SBIRT – A Practical Approach

Over the last few weeks, I have spent a lot of time researching the utilization of SBIRT (Screening Brief Intervention Referral to Treatment) on college campuses and other institutions of higher education. The most common implementation is in the form of Medical Residency programs, which over the last 8 years have received tens of millions of dollars from private foundations and governmental entities (SAMHSA mostly). A mere fraction of those awarded funding of this type have gone to measures which I would consider above and beyond, and implemented SBIRT in a practical manner which truly benefits emerging adults. That isn’t to say that there are no entities providing this practical approach to SBIRT; SUNY Albany has won multiple awards for their STEPS program, and is a great program which brings SBIRT to scale for enrolled students (only for alcohol however); the University of Vermont is the first school to implement practical SBIRT for both substance use and mental health. There are a few others, and I applaud them for the foresight to implement SBIRT in this way: a way in which it is actually impacting individuals in a tangible and calculated manner. The problem with medical residency programs focused on SBIRTs is that, at least in my opinion, it isn’t working. After multiple conversations with various professionals and consumers across many geographic regions, SBIRT is not being implemented in primary health care settings. It would be important to state here that this is to be expected in primary care settings that are owned and operated by older practitioners, that would not have had access to these residency programs, but even in newer practices, SBIRT is not being utilized, not to scale.

While I hope to further expand on my concerns of practical implementation of SBIRT, this information was merely a set up to the juxtaposition of a similar problem, perhaps a much larger problem. Just as millions of dollars have been inserted into the curriculum development and practice dissemination of SBIRT, so has large scale funding been put into the same hopeful outcomes for peer recovery support services.  With a 5 minute search on the internet one could find over 15 different peer recovery coach certifications and trainings, some accredited through single state health authorities, others not, some for profit and others not. Grants have been trickling down from the likes of SAMHSA and HRSA on a national level, and different state health service departments in various regions, all in the hopes to either develop peer support service training curriculums, or to merely increase the number of certified individuals that have completed said curriculums. However, it is much more challenging to find actual practical implementation of these services and resources, or the individuals trained to employ them. A search for employment opportunities, which utilize peer recovery support service providers, reveals a scant offering in most geographic regions of the country. I would estimate that we now have over 2,500 certified peer recovery support specialists (in different modalities) in this country, and most are not employed in peer recovery support specialist roles; not for the lack of trying, the jobs just have not been created. Most that exist are a conglomeration of roles, which can benefit from the implementation of peer recovery best practices in previously existing positions.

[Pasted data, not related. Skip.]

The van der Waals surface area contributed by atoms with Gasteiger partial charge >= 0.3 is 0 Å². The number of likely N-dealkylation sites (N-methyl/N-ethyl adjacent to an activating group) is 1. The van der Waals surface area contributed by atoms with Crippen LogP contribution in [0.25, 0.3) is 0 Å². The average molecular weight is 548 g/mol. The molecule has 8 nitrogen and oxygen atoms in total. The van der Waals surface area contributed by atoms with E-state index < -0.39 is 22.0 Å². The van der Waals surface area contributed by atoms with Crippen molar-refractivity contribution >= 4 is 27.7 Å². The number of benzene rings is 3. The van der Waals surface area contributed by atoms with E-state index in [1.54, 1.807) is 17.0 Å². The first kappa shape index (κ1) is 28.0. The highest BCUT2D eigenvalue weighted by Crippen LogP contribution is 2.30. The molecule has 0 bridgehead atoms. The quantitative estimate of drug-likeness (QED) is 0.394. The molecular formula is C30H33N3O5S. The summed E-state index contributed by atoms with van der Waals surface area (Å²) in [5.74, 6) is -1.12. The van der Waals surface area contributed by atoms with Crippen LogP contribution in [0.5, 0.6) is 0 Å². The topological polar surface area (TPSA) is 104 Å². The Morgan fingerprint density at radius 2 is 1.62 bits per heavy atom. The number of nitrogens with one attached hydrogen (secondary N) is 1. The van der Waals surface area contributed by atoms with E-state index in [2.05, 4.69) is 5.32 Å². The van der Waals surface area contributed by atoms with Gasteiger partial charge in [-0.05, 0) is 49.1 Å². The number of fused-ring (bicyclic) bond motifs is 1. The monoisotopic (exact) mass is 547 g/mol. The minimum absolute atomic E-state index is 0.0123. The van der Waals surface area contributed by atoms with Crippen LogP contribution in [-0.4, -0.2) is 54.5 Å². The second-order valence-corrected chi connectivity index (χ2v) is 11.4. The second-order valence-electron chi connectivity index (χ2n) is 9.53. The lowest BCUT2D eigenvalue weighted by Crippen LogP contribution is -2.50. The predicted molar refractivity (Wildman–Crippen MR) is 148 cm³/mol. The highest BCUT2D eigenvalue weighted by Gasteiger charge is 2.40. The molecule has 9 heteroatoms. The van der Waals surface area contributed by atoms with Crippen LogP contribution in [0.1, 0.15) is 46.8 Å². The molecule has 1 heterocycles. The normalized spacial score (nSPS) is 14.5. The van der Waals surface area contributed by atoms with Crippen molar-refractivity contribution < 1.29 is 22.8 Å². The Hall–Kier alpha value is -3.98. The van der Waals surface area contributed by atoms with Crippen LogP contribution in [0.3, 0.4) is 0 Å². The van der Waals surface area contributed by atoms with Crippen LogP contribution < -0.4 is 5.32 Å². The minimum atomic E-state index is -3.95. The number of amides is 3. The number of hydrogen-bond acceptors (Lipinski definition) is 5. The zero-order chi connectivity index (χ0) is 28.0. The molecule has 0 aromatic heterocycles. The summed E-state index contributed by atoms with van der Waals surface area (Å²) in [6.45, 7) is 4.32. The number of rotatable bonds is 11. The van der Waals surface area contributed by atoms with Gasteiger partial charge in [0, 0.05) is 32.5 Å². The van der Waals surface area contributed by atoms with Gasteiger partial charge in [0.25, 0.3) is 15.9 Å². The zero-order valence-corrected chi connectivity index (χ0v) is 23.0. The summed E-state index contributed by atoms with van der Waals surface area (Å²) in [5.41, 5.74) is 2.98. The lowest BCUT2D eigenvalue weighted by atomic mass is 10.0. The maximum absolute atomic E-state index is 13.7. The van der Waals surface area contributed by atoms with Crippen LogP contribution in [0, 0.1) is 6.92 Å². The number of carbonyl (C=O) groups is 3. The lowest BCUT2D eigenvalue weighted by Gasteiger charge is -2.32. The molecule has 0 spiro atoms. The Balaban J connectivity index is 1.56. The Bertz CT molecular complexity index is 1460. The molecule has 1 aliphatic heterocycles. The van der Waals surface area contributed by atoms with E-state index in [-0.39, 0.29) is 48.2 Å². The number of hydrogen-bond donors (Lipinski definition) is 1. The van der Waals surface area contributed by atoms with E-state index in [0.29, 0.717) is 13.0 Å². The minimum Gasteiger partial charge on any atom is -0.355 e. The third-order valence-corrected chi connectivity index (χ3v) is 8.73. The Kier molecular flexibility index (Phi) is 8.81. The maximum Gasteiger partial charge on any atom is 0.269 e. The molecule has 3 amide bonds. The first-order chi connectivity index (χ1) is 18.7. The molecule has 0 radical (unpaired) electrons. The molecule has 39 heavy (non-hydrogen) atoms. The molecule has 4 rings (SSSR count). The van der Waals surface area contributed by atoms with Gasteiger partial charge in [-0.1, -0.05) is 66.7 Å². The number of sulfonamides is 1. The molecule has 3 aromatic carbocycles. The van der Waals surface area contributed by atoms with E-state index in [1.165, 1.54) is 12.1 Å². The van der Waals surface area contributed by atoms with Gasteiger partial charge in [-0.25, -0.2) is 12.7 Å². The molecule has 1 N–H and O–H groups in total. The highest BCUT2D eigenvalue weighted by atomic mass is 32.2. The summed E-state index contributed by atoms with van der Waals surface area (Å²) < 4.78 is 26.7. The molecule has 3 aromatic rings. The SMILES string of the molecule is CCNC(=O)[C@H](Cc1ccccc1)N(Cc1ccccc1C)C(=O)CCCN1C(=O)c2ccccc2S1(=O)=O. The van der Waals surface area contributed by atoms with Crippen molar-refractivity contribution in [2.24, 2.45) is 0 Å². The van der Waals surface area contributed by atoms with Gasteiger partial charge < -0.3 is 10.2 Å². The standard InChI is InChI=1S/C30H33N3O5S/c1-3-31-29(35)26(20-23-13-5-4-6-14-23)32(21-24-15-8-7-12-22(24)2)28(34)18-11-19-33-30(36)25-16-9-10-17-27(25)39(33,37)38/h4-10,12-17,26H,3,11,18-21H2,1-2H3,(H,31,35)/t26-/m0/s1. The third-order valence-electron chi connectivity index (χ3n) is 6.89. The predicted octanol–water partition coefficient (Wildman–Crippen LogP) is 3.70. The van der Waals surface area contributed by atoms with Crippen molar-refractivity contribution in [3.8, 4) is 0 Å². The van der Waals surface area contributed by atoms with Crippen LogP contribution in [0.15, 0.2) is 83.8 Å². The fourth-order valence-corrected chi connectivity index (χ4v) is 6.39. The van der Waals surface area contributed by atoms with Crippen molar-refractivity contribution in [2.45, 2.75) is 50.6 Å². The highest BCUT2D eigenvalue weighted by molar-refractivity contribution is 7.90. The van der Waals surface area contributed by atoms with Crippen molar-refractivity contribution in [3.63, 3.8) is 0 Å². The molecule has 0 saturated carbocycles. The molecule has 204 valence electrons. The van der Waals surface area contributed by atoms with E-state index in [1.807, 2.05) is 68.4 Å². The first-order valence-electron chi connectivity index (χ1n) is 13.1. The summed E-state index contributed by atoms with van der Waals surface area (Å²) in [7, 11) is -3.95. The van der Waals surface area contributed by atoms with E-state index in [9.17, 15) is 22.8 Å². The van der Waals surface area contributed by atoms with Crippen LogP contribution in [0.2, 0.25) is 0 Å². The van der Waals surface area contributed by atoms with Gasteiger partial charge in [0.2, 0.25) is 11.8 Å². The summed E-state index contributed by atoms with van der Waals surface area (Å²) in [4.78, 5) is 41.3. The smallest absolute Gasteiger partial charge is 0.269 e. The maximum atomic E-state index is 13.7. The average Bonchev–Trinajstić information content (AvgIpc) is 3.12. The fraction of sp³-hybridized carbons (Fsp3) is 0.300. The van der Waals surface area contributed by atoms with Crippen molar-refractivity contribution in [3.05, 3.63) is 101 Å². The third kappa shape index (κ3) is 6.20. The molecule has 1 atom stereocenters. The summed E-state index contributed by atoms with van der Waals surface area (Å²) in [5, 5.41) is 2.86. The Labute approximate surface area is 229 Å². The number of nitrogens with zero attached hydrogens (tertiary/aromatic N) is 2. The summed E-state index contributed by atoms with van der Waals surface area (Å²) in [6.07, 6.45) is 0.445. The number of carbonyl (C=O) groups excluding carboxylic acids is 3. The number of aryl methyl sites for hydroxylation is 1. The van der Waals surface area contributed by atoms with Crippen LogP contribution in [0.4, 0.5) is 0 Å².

Just as with SBIRT, we are spending millions on creating training curriculums, and then even more on training individuals to be adequately prepared to provide these services. However, we have spent next to nothing on creating the capacity for these individuals to exist within the workforce. Under the premise of workforce creation, which I would say we have accomplished that task, these workers are trained, but have nowhere to go. Capacity has to be created if we are going to implement peer recovery support specialists in a practical way, or we will stay stuck in the SBIRT like stagnation of hundreds of trained professionals, with no where to practice their new skills.

I for one am a firm believer in both SBIRT and peer recovery support specialists; they are a valuable addition to the continuum of care in behavioral health which improves outcomes and overall quality of consumer life. We must begin to change the way we fund projects, both privately and through governmental agencies, and begin to create outlets for practical implementation rather than philosophical creation. Best practices are meant to be practiced, not just studied.

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